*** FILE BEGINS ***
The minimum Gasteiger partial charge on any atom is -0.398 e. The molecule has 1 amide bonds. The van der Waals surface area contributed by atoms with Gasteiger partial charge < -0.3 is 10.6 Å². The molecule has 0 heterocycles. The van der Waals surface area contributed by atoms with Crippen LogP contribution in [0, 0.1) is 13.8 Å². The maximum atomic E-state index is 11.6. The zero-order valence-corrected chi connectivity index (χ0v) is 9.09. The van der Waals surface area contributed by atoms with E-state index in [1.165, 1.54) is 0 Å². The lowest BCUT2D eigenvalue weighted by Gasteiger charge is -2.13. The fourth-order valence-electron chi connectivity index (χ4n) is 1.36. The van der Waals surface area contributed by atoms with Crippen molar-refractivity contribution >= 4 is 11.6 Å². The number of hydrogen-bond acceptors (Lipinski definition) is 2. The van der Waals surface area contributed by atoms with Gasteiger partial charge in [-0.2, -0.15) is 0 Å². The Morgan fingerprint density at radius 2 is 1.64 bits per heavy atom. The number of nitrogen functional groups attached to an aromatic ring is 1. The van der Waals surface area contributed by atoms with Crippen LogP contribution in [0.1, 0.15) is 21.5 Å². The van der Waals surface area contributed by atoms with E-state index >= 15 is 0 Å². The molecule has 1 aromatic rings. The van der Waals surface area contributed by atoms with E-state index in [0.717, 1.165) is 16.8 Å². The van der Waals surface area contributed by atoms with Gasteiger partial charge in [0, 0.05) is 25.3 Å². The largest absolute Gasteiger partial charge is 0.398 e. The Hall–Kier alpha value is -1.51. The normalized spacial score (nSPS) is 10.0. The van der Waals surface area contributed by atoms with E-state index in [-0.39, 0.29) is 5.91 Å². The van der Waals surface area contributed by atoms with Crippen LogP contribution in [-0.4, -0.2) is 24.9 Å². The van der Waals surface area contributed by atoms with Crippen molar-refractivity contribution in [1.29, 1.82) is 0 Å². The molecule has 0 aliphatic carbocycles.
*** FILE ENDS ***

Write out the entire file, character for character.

The minimum Gasteiger partial charge on any atom is -0.398 e. The molecule has 1 amide bonds. The van der Waals surface area contributed by atoms with Gasteiger partial charge < -0.3 is 10.6 Å². The molecule has 0 heterocycles. The van der Waals surface area contributed by atoms with Crippen LogP contribution in [0, 0.1) is 13.8 Å². The maximum atomic E-state index is 11.6. The zero-order valence-corrected chi connectivity index (χ0v) is 9.09. The van der Waals surface area contributed by atoms with E-state index in [1.165, 1.54) is 0 Å². The lowest BCUT2D eigenvalue weighted by Gasteiger charge is -2.13. The fourth-order valence-electron chi connectivity index (χ4n) is 1.36. The van der Waals surface area contributed by atoms with Crippen molar-refractivity contribution >= 4 is 11.6 Å². The number of hydrogen-bond acceptors (Lipinski definition) is 2. The van der Waals surface area contributed by atoms with Gasteiger partial charge in [-0.2, -0.15) is 0 Å². The Morgan fingerprint density at radius 2 is 1.64 bits per heavy atom. The number of nitrogen functional groups attached to an aromatic ring is 1. The van der Waals surface area contributed by atoms with Crippen LogP contribution in [0.1, 0.15) is 21.5 Å². The van der Waals surface area contributed by atoms with E-state index >= 15 is 0 Å². The molecule has 1 aromatic rings. The van der Waals surface area contributed by atoms with E-state index in [0.717, 1.165) is 16.8 Å². The van der Waals surface area contributed by atoms with Gasteiger partial charge in [0, 0.05) is 25.3 Å². The largest absolute Gasteiger partial charge is 0.398 e. The Hall–Kier alpha value is -1.51. The normalized spacial score (nSPS) is 10.0. The van der Waals surface area contributed by atoms with E-state index in [-0.39, 0.29) is 5.91 Å². The van der Waals surface area contributed by atoms with Crippen LogP contribution in [-0.4, -0.2) is 24.9 Å². The van der Waals surface area contributed by atoms with Crippen molar-refractivity contribution in [1.29, 1.82) is 0 Å². The molecule has 0 aliphatic carbocycles.